Riding is a symbiotic relationship
Maybe you already realize this, maybe you feel it but haven't ever put it in those exact words or maybe you are entirely new to the concept or to riding itself. However you experience it or whatever you choose to call it, it is important to recognize the fundamental importance of symbiosis with your horse. I would like to share with you some of what I have learned over the years through my own experiences and insights others have shared with me. Honestly, entire books could be written (and probably have been) on each of the topics I touch on below. For now, I'm simply going to touch on some of the basics you'll want to consider.
Horses aren't therapists... they're friends
Spending time with our horse can be a wonderful way to relax, release stress, anger, frustration and other difficult emotions and there is nothing wrong with that. Horses are wonderful listeners and offer unconditional love and this can be very healing. However, riding in an angry or highly agitated and emotional state can be dangerous or at the very least unpleasant for both horse and rider. In such a state it is easier to take our emotions out on the horse without even realizing it, or we may simply misread what our horse is doing or trying to communicate, leading to even more frustration and irritation -- on both sides of the saddle.
Does this mean we shouldn't ever ride in an emotional state or after a hard day at work or school or wherever we've been? Not necessarily. It means that we need to remember these three things: 1. Horses are sensitive to our emotional and mental state as well as our physical one. 2. However we are feeling, it is not the horse's fault. 3. When we ride it is our responsibility to make sure both horse and rider are safe. It means we need to pause and take stock of ourselves before climbing into the saddle. It means we need to be mindful.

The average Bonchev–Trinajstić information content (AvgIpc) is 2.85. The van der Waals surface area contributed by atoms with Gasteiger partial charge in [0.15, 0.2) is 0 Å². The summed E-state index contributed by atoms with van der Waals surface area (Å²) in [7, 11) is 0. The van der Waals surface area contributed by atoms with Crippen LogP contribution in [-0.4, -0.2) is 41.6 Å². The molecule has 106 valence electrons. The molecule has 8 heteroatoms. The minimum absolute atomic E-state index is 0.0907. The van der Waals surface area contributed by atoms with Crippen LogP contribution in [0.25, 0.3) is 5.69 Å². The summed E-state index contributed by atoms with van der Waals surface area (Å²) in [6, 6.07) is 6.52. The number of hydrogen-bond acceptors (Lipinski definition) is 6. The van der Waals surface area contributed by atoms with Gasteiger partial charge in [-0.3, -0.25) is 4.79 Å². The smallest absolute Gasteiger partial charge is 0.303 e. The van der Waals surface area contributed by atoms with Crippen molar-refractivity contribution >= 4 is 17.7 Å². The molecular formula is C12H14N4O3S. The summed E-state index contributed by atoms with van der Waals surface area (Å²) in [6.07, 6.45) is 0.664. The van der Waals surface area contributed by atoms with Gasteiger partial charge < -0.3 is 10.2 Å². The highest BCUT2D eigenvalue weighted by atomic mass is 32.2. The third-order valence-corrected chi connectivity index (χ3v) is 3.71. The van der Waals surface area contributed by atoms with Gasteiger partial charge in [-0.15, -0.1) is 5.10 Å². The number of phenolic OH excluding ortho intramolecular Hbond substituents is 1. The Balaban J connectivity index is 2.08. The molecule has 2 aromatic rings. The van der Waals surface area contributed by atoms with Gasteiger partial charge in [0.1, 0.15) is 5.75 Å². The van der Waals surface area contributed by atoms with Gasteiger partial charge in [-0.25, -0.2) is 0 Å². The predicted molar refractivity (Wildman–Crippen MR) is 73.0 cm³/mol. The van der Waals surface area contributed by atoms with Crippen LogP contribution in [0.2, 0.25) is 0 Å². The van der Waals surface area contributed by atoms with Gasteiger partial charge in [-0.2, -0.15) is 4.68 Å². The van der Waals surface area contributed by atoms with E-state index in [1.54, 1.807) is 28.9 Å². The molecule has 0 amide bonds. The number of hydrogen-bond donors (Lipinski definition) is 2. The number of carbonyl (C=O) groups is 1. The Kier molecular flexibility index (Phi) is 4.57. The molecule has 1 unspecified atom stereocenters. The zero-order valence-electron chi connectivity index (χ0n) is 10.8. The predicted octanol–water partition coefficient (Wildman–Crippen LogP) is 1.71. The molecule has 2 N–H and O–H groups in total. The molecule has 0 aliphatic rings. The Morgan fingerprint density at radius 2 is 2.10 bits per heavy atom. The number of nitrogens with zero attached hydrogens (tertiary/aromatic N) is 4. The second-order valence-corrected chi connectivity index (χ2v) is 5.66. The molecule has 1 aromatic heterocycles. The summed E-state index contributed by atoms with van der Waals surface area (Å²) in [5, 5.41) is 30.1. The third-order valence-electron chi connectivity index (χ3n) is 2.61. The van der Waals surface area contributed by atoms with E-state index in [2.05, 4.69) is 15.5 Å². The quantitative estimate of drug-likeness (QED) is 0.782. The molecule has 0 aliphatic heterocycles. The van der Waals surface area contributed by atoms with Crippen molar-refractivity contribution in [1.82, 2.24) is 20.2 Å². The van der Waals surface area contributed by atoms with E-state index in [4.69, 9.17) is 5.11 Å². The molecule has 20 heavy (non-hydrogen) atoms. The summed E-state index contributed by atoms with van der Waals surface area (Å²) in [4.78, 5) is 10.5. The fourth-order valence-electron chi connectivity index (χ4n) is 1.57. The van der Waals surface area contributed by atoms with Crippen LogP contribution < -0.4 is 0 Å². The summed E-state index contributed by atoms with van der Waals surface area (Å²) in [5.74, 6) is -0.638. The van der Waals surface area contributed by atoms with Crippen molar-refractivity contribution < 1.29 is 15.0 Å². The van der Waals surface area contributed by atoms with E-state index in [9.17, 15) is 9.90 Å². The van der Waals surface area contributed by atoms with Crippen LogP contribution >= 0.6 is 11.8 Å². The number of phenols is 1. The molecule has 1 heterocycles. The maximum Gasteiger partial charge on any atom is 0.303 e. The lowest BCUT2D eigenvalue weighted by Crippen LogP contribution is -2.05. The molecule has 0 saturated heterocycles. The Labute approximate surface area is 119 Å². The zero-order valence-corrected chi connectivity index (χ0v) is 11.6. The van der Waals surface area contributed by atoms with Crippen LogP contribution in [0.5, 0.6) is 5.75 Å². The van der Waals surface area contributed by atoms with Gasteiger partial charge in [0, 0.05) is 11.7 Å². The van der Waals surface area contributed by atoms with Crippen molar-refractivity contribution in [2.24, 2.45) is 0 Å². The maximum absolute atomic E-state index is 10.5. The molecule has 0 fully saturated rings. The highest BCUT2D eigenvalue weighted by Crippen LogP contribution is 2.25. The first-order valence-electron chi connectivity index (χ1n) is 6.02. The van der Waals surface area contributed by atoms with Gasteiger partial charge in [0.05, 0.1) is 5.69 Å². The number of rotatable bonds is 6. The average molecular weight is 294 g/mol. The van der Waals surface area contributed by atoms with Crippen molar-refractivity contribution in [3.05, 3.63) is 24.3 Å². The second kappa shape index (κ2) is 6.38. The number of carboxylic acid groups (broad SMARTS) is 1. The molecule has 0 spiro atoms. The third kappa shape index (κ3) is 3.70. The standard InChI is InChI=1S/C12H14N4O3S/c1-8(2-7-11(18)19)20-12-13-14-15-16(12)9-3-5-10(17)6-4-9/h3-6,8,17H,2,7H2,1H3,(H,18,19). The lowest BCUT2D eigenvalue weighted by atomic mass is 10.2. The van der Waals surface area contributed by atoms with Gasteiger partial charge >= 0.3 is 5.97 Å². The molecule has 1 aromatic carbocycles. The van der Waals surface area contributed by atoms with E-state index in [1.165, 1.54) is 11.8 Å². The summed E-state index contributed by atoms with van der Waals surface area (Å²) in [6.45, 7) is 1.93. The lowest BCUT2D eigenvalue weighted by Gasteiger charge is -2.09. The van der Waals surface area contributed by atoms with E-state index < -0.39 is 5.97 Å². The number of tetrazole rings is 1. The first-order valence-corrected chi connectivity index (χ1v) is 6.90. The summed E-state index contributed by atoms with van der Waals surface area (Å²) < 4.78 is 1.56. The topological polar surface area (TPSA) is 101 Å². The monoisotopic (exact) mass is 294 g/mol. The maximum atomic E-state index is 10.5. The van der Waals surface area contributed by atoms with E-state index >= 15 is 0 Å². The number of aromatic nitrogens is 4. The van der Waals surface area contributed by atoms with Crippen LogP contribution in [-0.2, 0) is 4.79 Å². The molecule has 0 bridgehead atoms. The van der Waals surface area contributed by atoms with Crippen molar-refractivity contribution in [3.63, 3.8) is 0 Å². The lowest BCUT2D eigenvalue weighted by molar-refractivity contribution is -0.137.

We are athletes and so are our horses
Just as important as our mental and emotional state is our physical state when we ride. Our physical state has a direct effect on our horse's performance, just as our horse's physical state effects ours. Riding is about flow and balance and the state of our health impacts both. If we are injured or stiff or our movement is impaired in some way, our balance is likely to be off and this can disrupt our horse's balance as well. Similarly, if we are tired or spacey due to lack of sleep or nutrition our riding can become week or sloppy which increases the risk of injury and can be downright confusing and disconcerting to our horse, who is used to being ridden with more purpose and clearer guidance.
Any rider worth their salt cares about the health and fitness of their horse. We make sure they get nutritious food and plenty of water. We watch them for signs of strain or injury and see that they get proper treatment should problems arise. We groom them and we love them. Shouldn't we do the same for ourselves?